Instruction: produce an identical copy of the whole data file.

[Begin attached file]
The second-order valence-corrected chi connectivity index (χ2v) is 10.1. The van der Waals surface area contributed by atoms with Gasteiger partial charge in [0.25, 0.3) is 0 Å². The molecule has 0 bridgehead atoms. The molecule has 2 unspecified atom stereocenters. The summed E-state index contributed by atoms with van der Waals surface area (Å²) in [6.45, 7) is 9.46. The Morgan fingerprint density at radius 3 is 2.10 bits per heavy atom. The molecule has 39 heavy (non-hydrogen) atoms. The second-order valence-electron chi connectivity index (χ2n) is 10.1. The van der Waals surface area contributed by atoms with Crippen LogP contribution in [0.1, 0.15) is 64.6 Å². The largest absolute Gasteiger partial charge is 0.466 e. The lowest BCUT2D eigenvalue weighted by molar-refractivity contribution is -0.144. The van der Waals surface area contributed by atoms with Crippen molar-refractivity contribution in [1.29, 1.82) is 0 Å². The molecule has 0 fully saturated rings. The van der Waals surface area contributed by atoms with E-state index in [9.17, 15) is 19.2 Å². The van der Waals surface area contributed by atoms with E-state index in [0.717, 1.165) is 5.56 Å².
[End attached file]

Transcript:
The second-order valence-corrected chi connectivity index (χ2v) is 10.1. The van der Waals surface area contributed by atoms with Gasteiger partial charge in [0.25, 0.3) is 0 Å². The molecule has 0 bridgehead atoms. The molecule has 2 unspecified atom stereocenters. The summed E-state index contributed by atoms with van der Waals surface area (Å²) in [6.45, 7) is 9.46. The Morgan fingerprint density at radius 3 is 2.10 bits per heavy atom. The molecule has 39 heavy (non-hydrogen) atoms. The second-order valence-electron chi connectivity index (χ2n) is 10.1. The van der Waals surface area contributed by atoms with Crippen LogP contribution in [0.1, 0.15) is 64.6 Å². The largest absolute Gasteiger partial charge is 0.466 e. The lowest BCUT2D eigenvalue weighted by molar-refractivity contribution is -0.144. The van der Waals surface area contributed by atoms with Crippen molar-refractivity contribution in [1.29, 1.82) is 0 Å². The molecule has 0 fully saturated rings. The van der Waals surface area contributed by atoms with E-state index in [9.17, 15) is 19.2 Å². The van der Waals surface area contributed by atoms with E-state index in [0.717, 1.165) is 5.56 Å².